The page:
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A Closer Look at a 15th century Florentine terracotta Madonna and Child 


Despite considerable attention by art historians, who have suggested such renowned early Renaissance artists as Lorenzo Ghiberti, Donatello, Luca della Robbia, and Jacopo della Quercia, the polychrome terracotta Madonna and Child (1943.4.93), known as the “Kress Madonna,” remains unattributed. The size and hand-modeling, the exquisite gilding with punchwork and delicately painted details, together with the inscription and wooden backing render this work unique among the many of its kind, and suggest an important commission for a wealthy patron.

Left: Detail of the “Kress Madonna’s” face, after conservation treatment.

A conservator painstakingly removes deposited dirt and over-paint to reveal the original painted surface of the “Kress Madonna.”

With the aim of improving the appearance and gaining a greater understanding of the work, a full treatment and a technical study of the “Kress Madonna” were undertaken. A variety of analytical tools was employed during the course of the study to learn more about this work of art, including ultra-violet and infrared illumination, X-radiography, polarized light microscopy[k1], X-ray fluorescence, X-ray diffraction, Fourier-transfer infra-red spectroscopy, and scanning electron microscopy. The results of the study confirm the authenticity and the exceptional nature of the work, offering important clues to the artist or workshop.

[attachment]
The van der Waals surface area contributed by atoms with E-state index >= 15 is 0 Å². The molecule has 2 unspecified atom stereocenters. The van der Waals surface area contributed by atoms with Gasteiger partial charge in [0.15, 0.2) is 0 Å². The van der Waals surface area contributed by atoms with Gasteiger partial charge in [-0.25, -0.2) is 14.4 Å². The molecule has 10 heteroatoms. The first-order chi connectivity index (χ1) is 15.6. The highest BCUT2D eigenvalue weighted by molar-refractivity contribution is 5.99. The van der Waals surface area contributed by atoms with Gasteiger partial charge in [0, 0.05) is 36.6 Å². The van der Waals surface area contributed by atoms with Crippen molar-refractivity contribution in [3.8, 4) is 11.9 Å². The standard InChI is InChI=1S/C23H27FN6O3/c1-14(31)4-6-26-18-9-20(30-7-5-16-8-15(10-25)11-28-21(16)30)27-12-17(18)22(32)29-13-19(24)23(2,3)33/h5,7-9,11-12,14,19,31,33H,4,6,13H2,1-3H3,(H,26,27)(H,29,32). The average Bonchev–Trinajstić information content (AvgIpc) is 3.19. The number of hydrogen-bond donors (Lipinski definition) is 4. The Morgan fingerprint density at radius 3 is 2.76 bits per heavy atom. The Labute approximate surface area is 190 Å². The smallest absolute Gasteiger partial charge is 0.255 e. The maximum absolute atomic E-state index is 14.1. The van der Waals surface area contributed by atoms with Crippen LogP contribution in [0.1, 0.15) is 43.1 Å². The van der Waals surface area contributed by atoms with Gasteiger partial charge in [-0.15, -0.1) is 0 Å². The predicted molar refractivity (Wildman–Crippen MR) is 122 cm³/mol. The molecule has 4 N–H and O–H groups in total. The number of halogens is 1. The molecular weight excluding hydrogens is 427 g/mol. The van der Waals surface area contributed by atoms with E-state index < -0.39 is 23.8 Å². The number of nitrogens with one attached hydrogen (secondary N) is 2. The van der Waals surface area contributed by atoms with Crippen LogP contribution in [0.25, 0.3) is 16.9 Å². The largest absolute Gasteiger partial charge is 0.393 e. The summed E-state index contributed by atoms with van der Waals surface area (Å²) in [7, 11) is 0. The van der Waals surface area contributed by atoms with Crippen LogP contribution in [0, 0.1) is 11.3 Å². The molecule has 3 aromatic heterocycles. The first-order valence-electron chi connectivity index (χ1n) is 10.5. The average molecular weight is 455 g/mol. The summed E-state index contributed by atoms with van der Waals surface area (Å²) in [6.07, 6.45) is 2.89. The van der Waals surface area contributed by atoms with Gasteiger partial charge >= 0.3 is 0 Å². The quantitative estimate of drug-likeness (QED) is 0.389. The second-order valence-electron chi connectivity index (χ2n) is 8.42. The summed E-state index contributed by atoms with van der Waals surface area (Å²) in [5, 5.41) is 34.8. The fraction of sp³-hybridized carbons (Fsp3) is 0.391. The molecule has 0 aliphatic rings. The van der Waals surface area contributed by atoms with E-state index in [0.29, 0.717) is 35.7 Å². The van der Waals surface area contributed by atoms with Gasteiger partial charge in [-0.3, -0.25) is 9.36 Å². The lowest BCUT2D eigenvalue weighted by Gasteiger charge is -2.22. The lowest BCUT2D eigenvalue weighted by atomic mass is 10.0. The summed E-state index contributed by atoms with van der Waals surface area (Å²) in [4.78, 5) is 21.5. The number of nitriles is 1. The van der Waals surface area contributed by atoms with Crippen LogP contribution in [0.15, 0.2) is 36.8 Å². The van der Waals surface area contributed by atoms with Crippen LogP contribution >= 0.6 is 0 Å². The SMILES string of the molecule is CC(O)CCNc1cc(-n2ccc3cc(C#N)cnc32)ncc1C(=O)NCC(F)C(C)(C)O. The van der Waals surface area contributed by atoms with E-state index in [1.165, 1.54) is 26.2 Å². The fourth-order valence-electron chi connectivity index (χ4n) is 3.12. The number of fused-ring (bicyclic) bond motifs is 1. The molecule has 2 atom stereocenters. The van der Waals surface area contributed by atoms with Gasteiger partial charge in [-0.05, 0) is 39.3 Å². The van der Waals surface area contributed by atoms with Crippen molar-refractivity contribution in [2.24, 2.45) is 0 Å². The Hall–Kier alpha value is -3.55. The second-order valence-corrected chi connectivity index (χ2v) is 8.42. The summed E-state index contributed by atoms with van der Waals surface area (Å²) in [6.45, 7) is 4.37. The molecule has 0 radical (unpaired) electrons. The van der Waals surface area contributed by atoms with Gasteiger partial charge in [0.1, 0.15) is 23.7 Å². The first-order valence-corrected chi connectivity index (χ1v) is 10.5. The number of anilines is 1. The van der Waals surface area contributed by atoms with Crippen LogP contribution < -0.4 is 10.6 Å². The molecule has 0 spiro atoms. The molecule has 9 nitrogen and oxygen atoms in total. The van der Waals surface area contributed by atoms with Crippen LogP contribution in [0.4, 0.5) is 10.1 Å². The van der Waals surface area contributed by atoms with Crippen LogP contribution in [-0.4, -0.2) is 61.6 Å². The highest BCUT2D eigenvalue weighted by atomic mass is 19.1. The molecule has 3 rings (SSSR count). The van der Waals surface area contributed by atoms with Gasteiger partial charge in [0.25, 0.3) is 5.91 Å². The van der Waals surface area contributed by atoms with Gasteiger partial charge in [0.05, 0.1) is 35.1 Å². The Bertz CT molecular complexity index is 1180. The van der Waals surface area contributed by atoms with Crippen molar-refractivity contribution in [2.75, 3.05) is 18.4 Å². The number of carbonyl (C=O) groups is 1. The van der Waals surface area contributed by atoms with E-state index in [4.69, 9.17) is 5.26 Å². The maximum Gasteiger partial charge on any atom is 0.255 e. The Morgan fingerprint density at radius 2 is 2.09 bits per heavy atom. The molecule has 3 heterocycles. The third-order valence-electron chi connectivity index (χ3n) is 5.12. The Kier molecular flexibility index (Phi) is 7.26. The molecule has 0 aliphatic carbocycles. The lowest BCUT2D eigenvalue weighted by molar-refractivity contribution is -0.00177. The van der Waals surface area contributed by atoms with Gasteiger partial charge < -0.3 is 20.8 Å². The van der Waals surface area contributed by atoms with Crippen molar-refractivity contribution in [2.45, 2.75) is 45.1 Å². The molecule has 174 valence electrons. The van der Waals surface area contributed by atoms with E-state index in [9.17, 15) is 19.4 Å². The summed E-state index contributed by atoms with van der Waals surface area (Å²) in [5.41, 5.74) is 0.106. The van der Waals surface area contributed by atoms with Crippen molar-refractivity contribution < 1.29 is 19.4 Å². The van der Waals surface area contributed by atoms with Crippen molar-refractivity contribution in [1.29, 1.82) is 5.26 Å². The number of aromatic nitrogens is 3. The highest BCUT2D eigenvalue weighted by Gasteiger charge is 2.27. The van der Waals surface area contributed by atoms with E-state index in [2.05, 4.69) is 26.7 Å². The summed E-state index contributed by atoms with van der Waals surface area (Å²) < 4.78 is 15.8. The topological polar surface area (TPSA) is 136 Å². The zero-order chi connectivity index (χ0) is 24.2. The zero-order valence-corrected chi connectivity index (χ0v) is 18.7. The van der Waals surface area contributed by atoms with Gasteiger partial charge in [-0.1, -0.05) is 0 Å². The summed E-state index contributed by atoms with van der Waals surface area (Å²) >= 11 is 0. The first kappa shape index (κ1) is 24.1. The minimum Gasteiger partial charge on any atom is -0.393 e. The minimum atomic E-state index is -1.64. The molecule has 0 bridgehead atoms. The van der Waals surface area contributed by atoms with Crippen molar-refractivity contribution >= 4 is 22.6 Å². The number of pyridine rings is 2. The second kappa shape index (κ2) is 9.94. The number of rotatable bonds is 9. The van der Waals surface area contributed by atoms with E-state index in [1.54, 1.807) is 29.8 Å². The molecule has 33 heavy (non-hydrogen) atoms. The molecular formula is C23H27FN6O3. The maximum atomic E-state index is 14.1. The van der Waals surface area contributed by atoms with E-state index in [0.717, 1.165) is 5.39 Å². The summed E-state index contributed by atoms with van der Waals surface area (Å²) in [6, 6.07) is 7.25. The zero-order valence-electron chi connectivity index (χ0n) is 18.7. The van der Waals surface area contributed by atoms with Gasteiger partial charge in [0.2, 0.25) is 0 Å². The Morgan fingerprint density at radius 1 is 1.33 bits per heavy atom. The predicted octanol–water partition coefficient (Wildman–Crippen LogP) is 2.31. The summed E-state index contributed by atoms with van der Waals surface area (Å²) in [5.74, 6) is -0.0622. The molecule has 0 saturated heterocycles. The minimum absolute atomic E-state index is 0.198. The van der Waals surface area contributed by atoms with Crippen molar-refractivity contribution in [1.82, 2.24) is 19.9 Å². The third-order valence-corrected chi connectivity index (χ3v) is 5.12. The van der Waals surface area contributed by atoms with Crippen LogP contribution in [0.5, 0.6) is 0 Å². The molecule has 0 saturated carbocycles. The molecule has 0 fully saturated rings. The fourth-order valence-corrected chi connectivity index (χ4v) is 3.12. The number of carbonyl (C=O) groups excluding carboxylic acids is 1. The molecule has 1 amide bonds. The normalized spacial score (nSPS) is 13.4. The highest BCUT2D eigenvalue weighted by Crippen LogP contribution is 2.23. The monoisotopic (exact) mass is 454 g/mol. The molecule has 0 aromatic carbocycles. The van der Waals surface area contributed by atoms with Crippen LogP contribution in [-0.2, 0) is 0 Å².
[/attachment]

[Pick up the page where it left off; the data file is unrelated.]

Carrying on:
The 15th century Florentine sculpture Madonna and Child, shown during conservation treatment on the left, and after conservation treatment on the right.


Read the full story here.

Cristanetti, S. 2010, ”Hatching a Theory of Attribution: A 15th-Century Madonna and Child at the National Gallery of Art,” ICOM-CC Glass and Ceramics Interim Meeting, Corning, NY, pp. 219-227.

Cristanetti, S. 2012, “The Kress Madonna: Revelations of an Extraordinary Sculpture.” Technè No. 36, pp. 47-53.

Detail of the Madonna’s mantle with gilded and punched decoration.